Iowa City looks for more public feedback on new mural

As the City of Iowa City and Public Space One continue with their plans to create a new mural focused on racial equity and social justice, the two are looking for more community feedback to inform the artwork.


Jeff Sigmund

Photo Illustration by Jeff Sigmund on Thursday, March 25, 2021.

Eleanor Hildebrandt, News Reporter

The City of Iowa City is asking for the community’s feedback regarding a new mural coming to the Capitol Mall parking ramp.

The mural project was initially approved in the summer after the Iowa Freedom Riders asked for more space for Black art in Iowa City. “The Oracles of Iowa City” has been a work in progress since. The mural will include colorful patterns that are similar to those found in West African traditional rituals and ceremonies.

Iowa City Public Art Program Coordinator Marcia Bollinger said a project for the parking ramp has been on the City’s agenda for a few years, but the initial idea fell through right before this project needed a space. She said the coincidence made for perfect timing.

“It’s not a very aesthetically pleasing building, so the Public Art Advisory Committee who oversees public art programs decided that they wanted to refocus those funds on the Capitol Street parking ramp and work with the local community that honored racial equity and social justice.”

She said the city wants this to be an organic, hands-on process. Once the funding was finalized for the project, Bollinger said the Public Art Program reached out to Public Space One and its Center for Afrofuturist Studies.

The City of Iowa City has donated $30,000 for the project, and $12,500 has been raised by community groups for the mural. According to the project’s website, the mural’s theme comes from W.E.B. Dubois’ Double Consciousness, which focuses on “the internal conflict experienced by Black people or colonized groups in an oppressive society.” The design has not been finalized.

John Engelbrecht, director of Public Space One, said the organization became involved in September. While there was a clear want for action on the project, he said Public Space One wanted to ensure the project wasn’t rushed.

“We’re talking about a long-term process and we realized we can do this better if we spread this [process] out and hopefully get it completed within a year,” he said. “…It’s important for us to represent the community, especially the Iowa City communities that’s not often heard, especially downtown in large, vibrant colors.”

Nichole Shaw, a University of Iowa student and a journalism fellow with Public Space One and the Center for Afrofuturist Studies, said opening the project up to public comment via a survey and an online forum on April 1 will prove essential to finalizing the vision of the mural.

RELATED: Iowa Freedom Riders continue push for change with Fourth of July protest

Editor’s Note: Nichole Shaw is a previous Daily Iowan employee and current board member of Student Publications, Incorporated.

She said people are already filling out the survey to give feedback, but Public Space One is still collecting data from when the survey opened on March 18.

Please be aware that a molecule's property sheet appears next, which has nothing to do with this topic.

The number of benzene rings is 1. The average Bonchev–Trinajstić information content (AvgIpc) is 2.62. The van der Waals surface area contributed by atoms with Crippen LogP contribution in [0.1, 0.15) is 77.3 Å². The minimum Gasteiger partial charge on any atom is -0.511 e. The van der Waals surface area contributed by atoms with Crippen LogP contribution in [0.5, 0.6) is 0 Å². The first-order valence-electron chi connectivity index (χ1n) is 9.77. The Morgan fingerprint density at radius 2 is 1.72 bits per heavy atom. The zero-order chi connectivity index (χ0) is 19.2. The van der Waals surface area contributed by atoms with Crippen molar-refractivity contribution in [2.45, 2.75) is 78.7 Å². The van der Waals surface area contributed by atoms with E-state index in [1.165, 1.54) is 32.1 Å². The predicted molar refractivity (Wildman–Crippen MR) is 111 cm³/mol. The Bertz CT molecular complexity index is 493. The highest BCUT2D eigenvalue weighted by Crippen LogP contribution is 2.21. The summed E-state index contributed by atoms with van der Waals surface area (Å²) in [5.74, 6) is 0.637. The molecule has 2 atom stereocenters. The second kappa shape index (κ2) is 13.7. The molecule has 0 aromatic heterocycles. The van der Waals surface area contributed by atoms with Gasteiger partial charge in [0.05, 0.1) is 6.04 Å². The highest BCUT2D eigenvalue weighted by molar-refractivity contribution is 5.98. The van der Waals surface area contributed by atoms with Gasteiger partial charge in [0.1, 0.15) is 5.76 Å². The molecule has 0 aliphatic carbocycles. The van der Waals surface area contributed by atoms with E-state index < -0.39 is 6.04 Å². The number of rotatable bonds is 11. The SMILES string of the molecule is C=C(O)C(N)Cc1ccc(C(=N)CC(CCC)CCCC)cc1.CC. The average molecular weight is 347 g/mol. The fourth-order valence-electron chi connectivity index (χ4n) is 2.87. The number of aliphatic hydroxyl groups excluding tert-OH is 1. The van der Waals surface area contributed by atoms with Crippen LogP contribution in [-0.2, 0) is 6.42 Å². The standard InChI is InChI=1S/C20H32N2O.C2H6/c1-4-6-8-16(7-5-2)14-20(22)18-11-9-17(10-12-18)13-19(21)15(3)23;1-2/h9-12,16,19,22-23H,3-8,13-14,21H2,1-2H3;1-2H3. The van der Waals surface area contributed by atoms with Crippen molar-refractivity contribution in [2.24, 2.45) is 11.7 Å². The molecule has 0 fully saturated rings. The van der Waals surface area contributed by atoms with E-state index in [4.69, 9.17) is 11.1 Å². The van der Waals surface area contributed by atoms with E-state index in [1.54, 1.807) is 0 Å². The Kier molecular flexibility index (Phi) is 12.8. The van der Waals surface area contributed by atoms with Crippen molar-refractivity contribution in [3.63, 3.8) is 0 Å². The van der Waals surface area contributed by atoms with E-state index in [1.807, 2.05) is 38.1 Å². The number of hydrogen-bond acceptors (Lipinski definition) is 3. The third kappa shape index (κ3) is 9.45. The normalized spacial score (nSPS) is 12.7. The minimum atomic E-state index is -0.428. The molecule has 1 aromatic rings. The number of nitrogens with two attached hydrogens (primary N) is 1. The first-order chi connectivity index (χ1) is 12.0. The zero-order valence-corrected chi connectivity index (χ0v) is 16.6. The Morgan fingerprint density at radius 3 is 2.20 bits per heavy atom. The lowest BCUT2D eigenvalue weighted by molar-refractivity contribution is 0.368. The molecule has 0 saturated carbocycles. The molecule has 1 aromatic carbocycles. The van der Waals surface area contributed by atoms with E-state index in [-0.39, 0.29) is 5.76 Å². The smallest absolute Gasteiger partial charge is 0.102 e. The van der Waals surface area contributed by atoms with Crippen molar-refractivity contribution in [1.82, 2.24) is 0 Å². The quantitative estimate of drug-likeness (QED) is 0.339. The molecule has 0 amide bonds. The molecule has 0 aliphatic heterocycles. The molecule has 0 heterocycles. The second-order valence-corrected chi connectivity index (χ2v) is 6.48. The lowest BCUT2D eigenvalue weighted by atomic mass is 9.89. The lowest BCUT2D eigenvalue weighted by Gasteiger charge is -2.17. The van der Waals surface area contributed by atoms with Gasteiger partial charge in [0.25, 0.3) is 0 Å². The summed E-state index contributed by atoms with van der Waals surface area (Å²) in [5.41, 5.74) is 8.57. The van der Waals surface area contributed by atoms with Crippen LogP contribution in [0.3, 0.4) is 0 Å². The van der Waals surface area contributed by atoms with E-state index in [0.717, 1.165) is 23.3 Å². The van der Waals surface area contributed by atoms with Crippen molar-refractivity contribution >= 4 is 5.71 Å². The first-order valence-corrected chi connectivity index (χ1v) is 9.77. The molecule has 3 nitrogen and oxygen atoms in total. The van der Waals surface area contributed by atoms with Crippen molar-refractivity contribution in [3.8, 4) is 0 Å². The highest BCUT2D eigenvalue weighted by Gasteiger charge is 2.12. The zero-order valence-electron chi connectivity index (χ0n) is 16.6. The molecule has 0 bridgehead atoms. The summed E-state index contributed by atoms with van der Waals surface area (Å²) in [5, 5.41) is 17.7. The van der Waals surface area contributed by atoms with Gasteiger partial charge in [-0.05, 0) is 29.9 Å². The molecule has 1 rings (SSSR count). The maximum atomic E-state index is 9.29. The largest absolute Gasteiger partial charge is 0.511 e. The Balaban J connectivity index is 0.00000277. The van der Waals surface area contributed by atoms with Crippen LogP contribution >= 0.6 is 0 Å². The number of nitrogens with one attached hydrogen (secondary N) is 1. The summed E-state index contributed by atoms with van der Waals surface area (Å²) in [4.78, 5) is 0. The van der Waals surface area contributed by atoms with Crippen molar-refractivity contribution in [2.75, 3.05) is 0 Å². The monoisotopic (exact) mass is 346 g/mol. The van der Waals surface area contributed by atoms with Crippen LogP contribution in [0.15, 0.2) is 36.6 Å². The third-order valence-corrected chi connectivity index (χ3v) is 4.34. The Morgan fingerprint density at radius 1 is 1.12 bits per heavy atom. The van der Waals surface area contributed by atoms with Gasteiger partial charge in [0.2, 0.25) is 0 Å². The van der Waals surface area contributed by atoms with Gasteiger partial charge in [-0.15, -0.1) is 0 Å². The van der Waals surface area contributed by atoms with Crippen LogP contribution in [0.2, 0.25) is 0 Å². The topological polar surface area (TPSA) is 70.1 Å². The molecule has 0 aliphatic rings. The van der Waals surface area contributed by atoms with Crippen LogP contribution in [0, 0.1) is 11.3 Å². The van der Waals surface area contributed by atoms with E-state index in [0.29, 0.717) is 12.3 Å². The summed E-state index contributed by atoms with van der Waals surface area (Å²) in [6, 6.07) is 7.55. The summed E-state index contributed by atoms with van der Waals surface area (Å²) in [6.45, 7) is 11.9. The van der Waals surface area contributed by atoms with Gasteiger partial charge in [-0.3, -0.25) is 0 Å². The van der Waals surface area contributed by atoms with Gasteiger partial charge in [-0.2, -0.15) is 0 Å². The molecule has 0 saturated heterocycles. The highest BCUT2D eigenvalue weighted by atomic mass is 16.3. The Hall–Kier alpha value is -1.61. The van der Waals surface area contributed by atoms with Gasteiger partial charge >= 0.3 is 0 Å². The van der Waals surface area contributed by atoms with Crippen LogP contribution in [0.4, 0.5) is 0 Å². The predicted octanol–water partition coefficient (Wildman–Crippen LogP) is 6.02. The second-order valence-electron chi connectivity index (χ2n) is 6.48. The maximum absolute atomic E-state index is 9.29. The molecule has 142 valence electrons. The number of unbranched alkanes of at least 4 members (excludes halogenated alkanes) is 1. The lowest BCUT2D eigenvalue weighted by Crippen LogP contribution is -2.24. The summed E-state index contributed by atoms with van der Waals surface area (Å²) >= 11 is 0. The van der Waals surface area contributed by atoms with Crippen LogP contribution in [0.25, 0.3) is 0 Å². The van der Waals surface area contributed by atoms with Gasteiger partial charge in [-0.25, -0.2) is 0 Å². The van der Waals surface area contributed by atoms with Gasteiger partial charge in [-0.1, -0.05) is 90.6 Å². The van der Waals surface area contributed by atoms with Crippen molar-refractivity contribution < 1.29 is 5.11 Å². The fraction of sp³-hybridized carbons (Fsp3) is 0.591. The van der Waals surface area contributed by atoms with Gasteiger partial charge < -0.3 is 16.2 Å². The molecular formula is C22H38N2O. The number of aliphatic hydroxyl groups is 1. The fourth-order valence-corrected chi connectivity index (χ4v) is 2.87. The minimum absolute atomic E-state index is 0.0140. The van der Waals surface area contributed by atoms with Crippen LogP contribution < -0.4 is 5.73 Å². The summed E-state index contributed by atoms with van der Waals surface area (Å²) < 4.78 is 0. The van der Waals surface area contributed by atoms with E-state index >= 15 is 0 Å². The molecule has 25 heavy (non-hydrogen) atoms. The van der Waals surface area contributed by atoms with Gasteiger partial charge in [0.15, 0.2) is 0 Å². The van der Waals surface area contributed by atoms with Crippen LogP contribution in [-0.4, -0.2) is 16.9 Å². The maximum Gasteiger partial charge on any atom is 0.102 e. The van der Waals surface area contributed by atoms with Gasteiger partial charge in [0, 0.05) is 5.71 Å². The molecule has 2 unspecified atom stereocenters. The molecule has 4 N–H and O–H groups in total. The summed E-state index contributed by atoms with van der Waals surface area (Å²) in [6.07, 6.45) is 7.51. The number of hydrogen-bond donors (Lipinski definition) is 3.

“So far, it seems as though people are really excited about seeing this happen,” she said. “The majority of the responses [this far] are positive and excited about how they can be involved. We’re excited to hear that because the whole point of this is that we’re starting a dialogue and this mural is not the end all be all.”

Even though it is harder to get input right now because of the pandemic, Engelbrecht said the mural team wants to hear community feedback. The survey specifically asks how Iowa City community members feel about murals in general and what they think about this specific project, asking to include any concerns. He said the project doesn’t end once the paint dries on the ramp.

“This work is happening and it’s not just the symbol of the mural, but an ongoing process to open up spaces,” he said. “We are planning a youth mural workshop as well. And we are working to create fellowships and places young Black people and young Black artists can get connections…We’re trying to go against the mainstream, unjust reality.”

While survey input continues to spill in and Public Space One plans ahead for public forums where Iowa City residents can discuss their feelings about and suggestions for the mural, Bollinger said she doesn’t know how community input will factor into the project.

“We’re starting to talk about what we are going to do with the input and how it’s going to come into play in terms of the project itself,” she said. “It will be considered in the entirety of the project.”

As the project moves forward, Shaw said Public Space One is looking at the mural project as a way to get young Black artists engaged in the community and to inform the Iowa City community on how race informs the way in which we live in the world.

She said the project has impacted her in a positive way and she can’t wait to see the conversations the community has at public forums and in survey responses regarding the mural and the programs Public Space One plans to create for Black creators.

“Being a part of this project has been rewarding this far because it’s one of the few spaces in my life right now where I feel like I can speak and do so unapologetically,” she said. “And that’s a huge part of what this mural is hoping to achieve in the community as well.”